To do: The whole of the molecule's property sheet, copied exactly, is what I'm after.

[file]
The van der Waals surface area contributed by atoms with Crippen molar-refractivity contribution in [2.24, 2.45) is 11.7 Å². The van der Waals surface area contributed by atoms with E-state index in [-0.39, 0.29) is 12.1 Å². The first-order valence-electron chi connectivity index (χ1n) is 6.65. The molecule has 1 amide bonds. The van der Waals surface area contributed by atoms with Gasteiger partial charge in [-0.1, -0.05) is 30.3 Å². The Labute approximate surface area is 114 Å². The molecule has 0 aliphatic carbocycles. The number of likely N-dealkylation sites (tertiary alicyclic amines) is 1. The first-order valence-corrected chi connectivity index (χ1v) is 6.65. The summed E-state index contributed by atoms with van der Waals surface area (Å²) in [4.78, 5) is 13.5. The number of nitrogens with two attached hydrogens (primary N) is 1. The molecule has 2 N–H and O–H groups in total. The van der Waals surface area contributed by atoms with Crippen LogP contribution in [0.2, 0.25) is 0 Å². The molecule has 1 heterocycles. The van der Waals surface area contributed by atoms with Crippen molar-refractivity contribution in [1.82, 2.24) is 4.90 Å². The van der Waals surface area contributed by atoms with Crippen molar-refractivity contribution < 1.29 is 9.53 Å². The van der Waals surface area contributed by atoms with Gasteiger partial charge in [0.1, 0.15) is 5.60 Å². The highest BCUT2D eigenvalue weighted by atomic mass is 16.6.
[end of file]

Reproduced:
The van der Waals surface area contributed by atoms with Crippen molar-refractivity contribution in [2.24, 2.45) is 11.7 Å². The van der Waals surface area contributed by atoms with E-state index in [-0.39, 0.29) is 12.1 Å². The first-order valence-electron chi connectivity index (χ1n) is 6.65. The molecule has 1 amide bonds. The van der Waals surface area contributed by atoms with Gasteiger partial charge in [-0.1, -0.05) is 30.3 Å². The Labute approximate surface area is 114 Å². The molecule has 0 aliphatic carbocycles. The number of likely N-dealkylation sites (tertiary alicyclic amines) is 1. The first-order valence-corrected chi connectivity index (χ1v) is 6.65. The summed E-state index contributed by atoms with van der Waals surface area (Å²) in [4.78, 5) is 13.5. The number of nitrogens with two attached hydrogens (primary N) is 1. The molecule has 2 N–H and O–H groups in total. The van der Waals surface area contributed by atoms with Crippen LogP contribution in [0.2, 0.25) is 0 Å². The molecule has 1 heterocycles. The van der Waals surface area contributed by atoms with Crippen molar-refractivity contribution in [1.82, 2.24) is 4.90 Å². The van der Waals surface area contributed by atoms with Crippen molar-refractivity contribution < 1.29 is 9.53 Å². The van der Waals surface area contributed by atoms with Gasteiger partial charge in [0.1, 0.15) is 5.60 Å². The highest BCUT2D eigenvalue weighted by atomic mass is 16.6.